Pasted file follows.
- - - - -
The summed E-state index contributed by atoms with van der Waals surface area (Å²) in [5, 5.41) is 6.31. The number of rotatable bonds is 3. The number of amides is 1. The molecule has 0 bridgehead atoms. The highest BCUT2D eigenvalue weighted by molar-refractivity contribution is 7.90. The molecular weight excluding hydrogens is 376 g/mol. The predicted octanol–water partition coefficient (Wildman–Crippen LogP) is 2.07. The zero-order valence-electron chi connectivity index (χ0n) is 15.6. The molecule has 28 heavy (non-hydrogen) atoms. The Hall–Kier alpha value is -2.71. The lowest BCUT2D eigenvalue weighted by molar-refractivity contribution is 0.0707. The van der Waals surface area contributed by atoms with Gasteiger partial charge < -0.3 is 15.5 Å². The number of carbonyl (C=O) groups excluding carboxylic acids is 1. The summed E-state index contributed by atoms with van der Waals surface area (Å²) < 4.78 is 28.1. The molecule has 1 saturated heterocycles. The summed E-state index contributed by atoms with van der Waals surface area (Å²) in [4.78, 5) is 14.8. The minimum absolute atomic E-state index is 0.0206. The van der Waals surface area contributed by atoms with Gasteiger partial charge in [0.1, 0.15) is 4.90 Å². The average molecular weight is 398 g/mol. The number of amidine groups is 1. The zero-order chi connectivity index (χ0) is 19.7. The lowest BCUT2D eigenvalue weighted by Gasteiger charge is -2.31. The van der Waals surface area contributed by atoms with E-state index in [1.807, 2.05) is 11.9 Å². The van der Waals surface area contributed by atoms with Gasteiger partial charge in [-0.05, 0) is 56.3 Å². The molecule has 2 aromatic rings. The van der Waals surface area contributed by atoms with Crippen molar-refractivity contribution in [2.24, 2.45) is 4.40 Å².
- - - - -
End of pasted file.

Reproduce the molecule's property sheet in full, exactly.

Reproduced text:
The summed E-state index contributed by atoms with van der Waals surface area (Å²) in [5, 5.41) is 6.31. The number of rotatable bonds is 3. The number of amides is 1. The molecule has 0 bridgehead atoms. The highest BCUT2D eigenvalue weighted by molar-refractivity contribution is 7.90. The molecular weight excluding hydrogens is 376 g/mol. The predicted octanol–water partition coefficient (Wildman–Crippen LogP) is 2.07. The zero-order valence-electron chi connectivity index (χ0n) is 15.6. The molecule has 28 heavy (non-hydrogen) atoms. The Hall–Kier alpha value is -2.71. The lowest BCUT2D eigenvalue weighted by molar-refractivity contribution is 0.0707. The van der Waals surface area contributed by atoms with Gasteiger partial charge < -0.3 is 15.5 Å². The number of carbonyl (C=O) groups excluding carboxylic acids is 1. The summed E-state index contributed by atoms with van der Waals surface area (Å²) < 4.78 is 28.1. The molecule has 1 saturated heterocycles. The summed E-state index contributed by atoms with van der Waals surface area (Å²) in [4.78, 5) is 14.8. The minimum absolute atomic E-state index is 0.0206. The van der Waals surface area contributed by atoms with Gasteiger partial charge in [0.1, 0.15) is 4.90 Å². The average molecular weight is 398 g/mol. The number of amidine groups is 1. The zero-order chi connectivity index (χ0) is 19.7. The lowest BCUT2D eigenvalue weighted by Gasteiger charge is -2.31. The van der Waals surface area contributed by atoms with E-state index in [1.807, 2.05) is 11.9 Å². The van der Waals surface area contributed by atoms with Gasteiger partial charge in [-0.05, 0) is 56.3 Å². The molecule has 2 aromatic rings. The van der Waals surface area contributed by atoms with Crippen molar-refractivity contribution in [2.24, 2.45) is 4.40 Å².